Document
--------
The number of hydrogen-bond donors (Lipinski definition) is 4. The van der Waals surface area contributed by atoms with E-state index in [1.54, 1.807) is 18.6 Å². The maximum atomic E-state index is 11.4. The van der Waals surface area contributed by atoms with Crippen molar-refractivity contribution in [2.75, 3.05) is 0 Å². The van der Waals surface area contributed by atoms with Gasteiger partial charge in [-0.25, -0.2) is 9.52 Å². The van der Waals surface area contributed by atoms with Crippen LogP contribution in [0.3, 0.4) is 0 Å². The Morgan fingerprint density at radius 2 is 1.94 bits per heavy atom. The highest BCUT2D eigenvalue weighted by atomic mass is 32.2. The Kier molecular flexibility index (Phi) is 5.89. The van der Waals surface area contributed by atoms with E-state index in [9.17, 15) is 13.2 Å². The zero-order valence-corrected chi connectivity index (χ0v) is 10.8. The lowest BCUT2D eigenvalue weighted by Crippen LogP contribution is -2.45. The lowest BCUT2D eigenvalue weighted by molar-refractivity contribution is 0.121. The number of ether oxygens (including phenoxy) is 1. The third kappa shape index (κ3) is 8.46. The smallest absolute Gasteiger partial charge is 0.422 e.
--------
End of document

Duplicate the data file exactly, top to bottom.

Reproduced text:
The number of hydrogen-bond donors (Lipinski definition) is 4. The van der Waals surface area contributed by atoms with E-state index in [1.54, 1.807) is 18.6 Å². The maximum atomic E-state index is 11.4. The van der Waals surface area contributed by atoms with Crippen molar-refractivity contribution in [2.75, 3.05) is 0 Å². The van der Waals surface area contributed by atoms with Gasteiger partial charge in [-0.25, -0.2) is 9.52 Å². The van der Waals surface area contributed by atoms with Crippen LogP contribution in [0.3, 0.4) is 0 Å². The Morgan fingerprint density at radius 2 is 1.94 bits per heavy atom. The highest BCUT2D eigenvalue weighted by atomic mass is 32.2. The Kier molecular flexibility index (Phi) is 5.89. The van der Waals surface area contributed by atoms with E-state index in [9.17, 15) is 13.2 Å². The zero-order valence-corrected chi connectivity index (χ0v) is 10.8. The lowest BCUT2D eigenvalue weighted by Crippen LogP contribution is -2.45. The lowest BCUT2D eigenvalue weighted by molar-refractivity contribution is 0.121. The number of ether oxygens (including phenoxy) is 1. The third kappa shape index (κ3) is 8.46. The smallest absolute Gasteiger partial charge is 0.422 e.